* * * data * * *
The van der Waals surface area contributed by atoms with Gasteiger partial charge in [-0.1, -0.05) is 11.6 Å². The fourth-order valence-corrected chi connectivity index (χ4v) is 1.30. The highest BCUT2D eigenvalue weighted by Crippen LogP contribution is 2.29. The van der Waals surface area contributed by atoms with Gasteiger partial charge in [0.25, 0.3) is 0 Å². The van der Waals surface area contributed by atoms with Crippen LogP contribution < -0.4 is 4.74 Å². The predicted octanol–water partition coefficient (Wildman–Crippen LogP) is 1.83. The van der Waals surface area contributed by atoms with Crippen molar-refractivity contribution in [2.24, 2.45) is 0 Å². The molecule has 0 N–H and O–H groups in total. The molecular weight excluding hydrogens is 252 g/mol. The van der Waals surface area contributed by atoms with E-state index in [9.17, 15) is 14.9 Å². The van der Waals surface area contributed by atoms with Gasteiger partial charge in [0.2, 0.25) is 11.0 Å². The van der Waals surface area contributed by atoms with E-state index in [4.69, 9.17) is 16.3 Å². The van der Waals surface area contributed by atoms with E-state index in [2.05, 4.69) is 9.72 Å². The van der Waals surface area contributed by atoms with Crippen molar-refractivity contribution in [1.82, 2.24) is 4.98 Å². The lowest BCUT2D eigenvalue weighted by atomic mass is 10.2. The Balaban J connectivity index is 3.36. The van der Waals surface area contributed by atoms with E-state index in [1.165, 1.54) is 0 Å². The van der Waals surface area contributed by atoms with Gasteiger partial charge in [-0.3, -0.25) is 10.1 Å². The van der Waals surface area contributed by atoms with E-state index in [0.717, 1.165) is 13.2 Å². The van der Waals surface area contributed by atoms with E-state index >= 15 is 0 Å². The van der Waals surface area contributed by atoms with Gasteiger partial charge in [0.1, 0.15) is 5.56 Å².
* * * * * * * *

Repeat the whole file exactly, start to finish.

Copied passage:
The van der Waals surface area contributed by atoms with Gasteiger partial charge in [-0.1, -0.05) is 11.6 Å². The fourth-order valence-corrected chi connectivity index (χ4v) is 1.30. The highest BCUT2D eigenvalue weighted by Crippen LogP contribution is 2.29. The van der Waals surface area contributed by atoms with Gasteiger partial charge in [0.25, 0.3) is 0 Å². The van der Waals surface area contributed by atoms with Crippen LogP contribution < -0.4 is 4.74 Å². The predicted octanol–water partition coefficient (Wildman–Crippen LogP) is 1.83. The van der Waals surface area contributed by atoms with Crippen molar-refractivity contribution in [2.24, 2.45) is 0 Å². The molecule has 0 N–H and O–H groups in total. The molecular weight excluding hydrogens is 252 g/mol. The van der Waals surface area contributed by atoms with E-state index in [9.17, 15) is 14.9 Å². The van der Waals surface area contributed by atoms with Gasteiger partial charge in [0.2, 0.25) is 11.0 Å². The van der Waals surface area contributed by atoms with E-state index in [4.69, 9.17) is 16.3 Å². The van der Waals surface area contributed by atoms with E-state index in [2.05, 4.69) is 9.72 Å². The van der Waals surface area contributed by atoms with Crippen molar-refractivity contribution in [1.82, 2.24) is 4.98 Å². The lowest BCUT2D eigenvalue weighted by atomic mass is 10.2. The Balaban J connectivity index is 3.36. The van der Waals surface area contributed by atoms with E-state index in [1.165, 1.54) is 0 Å². The van der Waals surface area contributed by atoms with Gasteiger partial charge in [-0.3, -0.25) is 10.1 Å². The van der Waals surface area contributed by atoms with E-state index in [0.717, 1.165) is 13.2 Å². The van der Waals surface area contributed by atoms with E-state index >= 15 is 0 Å². The van der Waals surface area contributed by atoms with Gasteiger partial charge in [0.1, 0.15) is 5.56 Å².